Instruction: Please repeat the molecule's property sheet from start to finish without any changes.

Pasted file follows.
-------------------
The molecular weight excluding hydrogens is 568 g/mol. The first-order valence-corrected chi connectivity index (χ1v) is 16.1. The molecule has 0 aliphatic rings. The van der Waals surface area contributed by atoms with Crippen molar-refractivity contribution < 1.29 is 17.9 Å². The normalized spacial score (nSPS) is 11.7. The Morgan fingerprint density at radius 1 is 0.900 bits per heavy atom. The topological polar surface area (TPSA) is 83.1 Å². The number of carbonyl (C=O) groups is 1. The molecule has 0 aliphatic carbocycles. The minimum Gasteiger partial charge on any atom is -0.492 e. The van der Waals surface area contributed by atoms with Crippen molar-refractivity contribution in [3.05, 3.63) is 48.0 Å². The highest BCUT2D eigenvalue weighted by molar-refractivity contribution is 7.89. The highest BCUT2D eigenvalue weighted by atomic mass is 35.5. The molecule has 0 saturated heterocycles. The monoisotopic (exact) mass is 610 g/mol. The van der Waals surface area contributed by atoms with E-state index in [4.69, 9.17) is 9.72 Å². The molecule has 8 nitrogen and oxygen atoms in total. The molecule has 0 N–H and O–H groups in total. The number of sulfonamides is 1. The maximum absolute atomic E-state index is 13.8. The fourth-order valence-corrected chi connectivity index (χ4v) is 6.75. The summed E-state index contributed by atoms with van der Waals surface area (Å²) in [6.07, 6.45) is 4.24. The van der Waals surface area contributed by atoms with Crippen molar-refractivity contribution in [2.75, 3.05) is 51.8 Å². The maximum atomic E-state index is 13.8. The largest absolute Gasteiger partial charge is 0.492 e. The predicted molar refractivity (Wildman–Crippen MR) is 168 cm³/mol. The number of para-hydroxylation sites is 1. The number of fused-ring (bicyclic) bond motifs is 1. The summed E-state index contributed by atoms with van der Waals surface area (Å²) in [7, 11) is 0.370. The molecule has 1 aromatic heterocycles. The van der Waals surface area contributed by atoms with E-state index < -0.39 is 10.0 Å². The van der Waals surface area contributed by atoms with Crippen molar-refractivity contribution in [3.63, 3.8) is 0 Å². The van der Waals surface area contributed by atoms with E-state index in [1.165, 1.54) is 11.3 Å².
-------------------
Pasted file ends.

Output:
The molecular weight excluding hydrogens is 568 g/mol. The first-order valence-corrected chi connectivity index (χ1v) is 16.1. The molecule has 0 aliphatic rings. The van der Waals surface area contributed by atoms with Crippen molar-refractivity contribution < 1.29 is 17.9 Å². The normalized spacial score (nSPS) is 11.7. The Morgan fingerprint density at radius 1 is 0.900 bits per heavy atom. The topological polar surface area (TPSA) is 83.1 Å². The number of carbonyl (C=O) groups is 1. The molecule has 0 aliphatic carbocycles. The minimum Gasteiger partial charge on any atom is -0.492 e. The van der Waals surface area contributed by atoms with Crippen molar-refractivity contribution in [3.05, 3.63) is 48.0 Å². The highest BCUT2D eigenvalue weighted by molar-refractivity contribution is 7.89. The highest BCUT2D eigenvalue weighted by atomic mass is 35.5. The molecule has 0 saturated heterocycles. The monoisotopic (exact) mass is 610 g/mol. The van der Waals surface area contributed by atoms with E-state index in [4.69, 9.17) is 9.72 Å². The molecule has 8 nitrogen and oxygen atoms in total. The molecule has 0 N–H and O–H groups in total. The number of sulfonamides is 1. The maximum absolute atomic E-state index is 13.8. The fourth-order valence-corrected chi connectivity index (χ4v) is 6.75. The summed E-state index contributed by atoms with van der Waals surface area (Å²) in [6.07, 6.45) is 4.24. The van der Waals surface area contributed by atoms with Crippen molar-refractivity contribution in [2.75, 3.05) is 51.8 Å². The maximum atomic E-state index is 13.8. The largest absolute Gasteiger partial charge is 0.492 e. The predicted molar refractivity (Wildman–Crippen MR) is 168 cm³/mol. The number of para-hydroxylation sites is 1. The number of fused-ring (bicyclic) bond motifs is 1. The summed E-state index contributed by atoms with van der Waals surface area (Å²) in [7, 11) is 0.370. The molecule has 1 aromatic heterocycles. The van der Waals surface area contributed by atoms with E-state index < -0.39 is 10.0 Å². The van der Waals surface area contributed by atoms with Crippen molar-refractivity contribution in [3.63, 3.8) is 0 Å². The van der Waals surface area contributed by atoms with E-state index in [1.165, 1.54) is 11.3 Å².